In the Philippines, Stopping Drug Resistance Before It Starts
July 2010 - Approximately 950 people are on antiretroviral therapy (ART) in the Philippines, and Dr. Rossana Ditangco knows them all.
As head of the AIDS Research Group at the Research Institute for Tropical Medicine (RITM) near Manila, she may not have met them all in person but she has become familiar with key details of their lives: where and when they get their medications, what kind of support they receive from their healthcare providers, and how their immune systems are responding to treatment. This knowledge comes from an ambitious new program—inspired in part by RITM's participation in the TREAT Asia Studies to Evaluate Resistance (TASER)—to enhance treatment adherence and monitor the emergence of drug resistance in the Philippines.
Preventing drug resistance, which can lead to failure of first-line treatment, is particularly important in countries like the Philippines where access to second-line drugs is limited due to cost. Dr. Ditangco began planning the resistance monitoring program several years ago when first-line ART became more widely available in the Philippines. "Thanks to my constant interaction with other clinicians and researchers in the region, I knew that drug resistance was one of the major challenges of scaling up treatment," she explained.
Staff at RITM’s AIDS Research Group (from left): Cresset Manucat, Elizabeth Navo, Laila Grace Marquez, Rosa Lyn Bantique, Ana Inocencio, and Dr. Rossana Ditangco.
Drug resistance is not widespread in the Philippines, which is how Dr. Ditangco and her colleagues want to keep it. "Our motto is First-line Forever," she says. Among the small population of patients who are experiencing treatment failure as a result of resistance, most have been living with HIV for many years and began taking ART before the country had a systematic treatment and counseling program.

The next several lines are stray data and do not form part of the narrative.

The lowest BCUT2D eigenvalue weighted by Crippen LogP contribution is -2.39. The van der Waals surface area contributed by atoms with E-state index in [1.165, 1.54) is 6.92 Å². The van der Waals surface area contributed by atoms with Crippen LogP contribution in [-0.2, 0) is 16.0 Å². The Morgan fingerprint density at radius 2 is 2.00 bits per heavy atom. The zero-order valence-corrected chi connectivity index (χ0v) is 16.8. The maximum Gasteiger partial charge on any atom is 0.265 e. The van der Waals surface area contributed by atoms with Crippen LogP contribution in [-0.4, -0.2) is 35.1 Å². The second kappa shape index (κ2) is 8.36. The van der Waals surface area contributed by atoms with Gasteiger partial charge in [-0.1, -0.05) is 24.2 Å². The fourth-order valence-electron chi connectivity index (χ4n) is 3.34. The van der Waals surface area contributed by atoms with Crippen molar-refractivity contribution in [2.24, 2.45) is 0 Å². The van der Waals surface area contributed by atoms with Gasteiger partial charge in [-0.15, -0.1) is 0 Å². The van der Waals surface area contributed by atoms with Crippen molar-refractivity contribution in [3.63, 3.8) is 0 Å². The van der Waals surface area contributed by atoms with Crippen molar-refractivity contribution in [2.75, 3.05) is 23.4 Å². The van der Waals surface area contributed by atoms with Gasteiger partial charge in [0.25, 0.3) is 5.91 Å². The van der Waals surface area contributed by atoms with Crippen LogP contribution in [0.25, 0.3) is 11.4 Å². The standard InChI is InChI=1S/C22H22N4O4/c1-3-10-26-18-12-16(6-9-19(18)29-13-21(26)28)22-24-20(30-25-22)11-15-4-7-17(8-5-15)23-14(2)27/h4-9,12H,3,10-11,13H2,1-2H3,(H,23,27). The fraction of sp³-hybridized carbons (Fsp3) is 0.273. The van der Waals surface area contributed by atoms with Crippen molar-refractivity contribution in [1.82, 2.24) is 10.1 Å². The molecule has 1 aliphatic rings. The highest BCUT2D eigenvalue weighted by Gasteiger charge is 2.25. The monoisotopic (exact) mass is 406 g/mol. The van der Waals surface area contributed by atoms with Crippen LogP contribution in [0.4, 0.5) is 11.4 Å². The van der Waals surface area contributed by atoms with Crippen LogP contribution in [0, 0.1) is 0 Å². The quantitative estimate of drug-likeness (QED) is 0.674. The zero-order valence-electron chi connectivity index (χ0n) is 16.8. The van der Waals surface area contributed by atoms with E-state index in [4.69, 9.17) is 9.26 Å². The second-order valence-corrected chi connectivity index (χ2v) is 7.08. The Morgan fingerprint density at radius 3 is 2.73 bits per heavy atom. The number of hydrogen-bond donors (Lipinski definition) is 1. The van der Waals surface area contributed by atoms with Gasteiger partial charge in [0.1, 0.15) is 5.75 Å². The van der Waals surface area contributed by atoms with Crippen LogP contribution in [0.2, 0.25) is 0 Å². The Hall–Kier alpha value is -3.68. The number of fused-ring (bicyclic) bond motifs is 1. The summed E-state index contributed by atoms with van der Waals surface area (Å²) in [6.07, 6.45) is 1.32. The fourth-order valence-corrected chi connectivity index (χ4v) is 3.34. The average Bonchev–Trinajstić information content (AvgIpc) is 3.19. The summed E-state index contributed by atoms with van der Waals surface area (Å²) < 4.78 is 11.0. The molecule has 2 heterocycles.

Dr. Ditangco and her colleagues spent more than two years developing the monitoring program, aided by the technical assistance they received through TASER. The program she has designed includes training for healthcare workers on treatment guidelines and adherence counseling, a physician guidebook, informational materials for patients, and standardized enrollment forms and adherence evaluation forms. It also includes a standard operating procedure for patient enrollment, monitoring, and laboratory testing, which includes regular CD4 and viral load testing, as well as resistance testing.
"TASER enabled me to bring the technology into the country, and then transfer the technology to the national program," she said. "I've also been able to interact with top scientists in the area, which is very important. In developing countries like the Philippines, we would not have access to this technology and knowledge without joining a regional group like TREAT Asia."
In addition to her role as a researcher, Dr. Ditangco is still a practicing physician, caring for patients at RITM who are enrolled in TASER and the TREAT Asia HIV Observational Database (TAHOD). "Working in the field helps me see firsthand what is going on," she explained. "Patients now are very educated when it comes to treatment. But they are still dealing with personal issues that interfere with adherence, and that's very difficult to contend with. We have to do a lot of counseling."
According to Dr. Ditangco, RITM acts as the "central nervous system" of the national treatment program, overseeing a network of treatment hubs—government hospitals that provide ART. For the monitoring program, Dr. Ditangco established a database into which HIV/AIDS clinicians across the country enter all their patients' information, and then transfer the data to RITM for analysis.
Following the first data transfer this spring, most participating clinicians are enthusiastic about the program. "They are all in agreement that we cannot allow drug resistance to develop because we may not be able to provide second-line treatment to everyone," said Dr. Ditangco.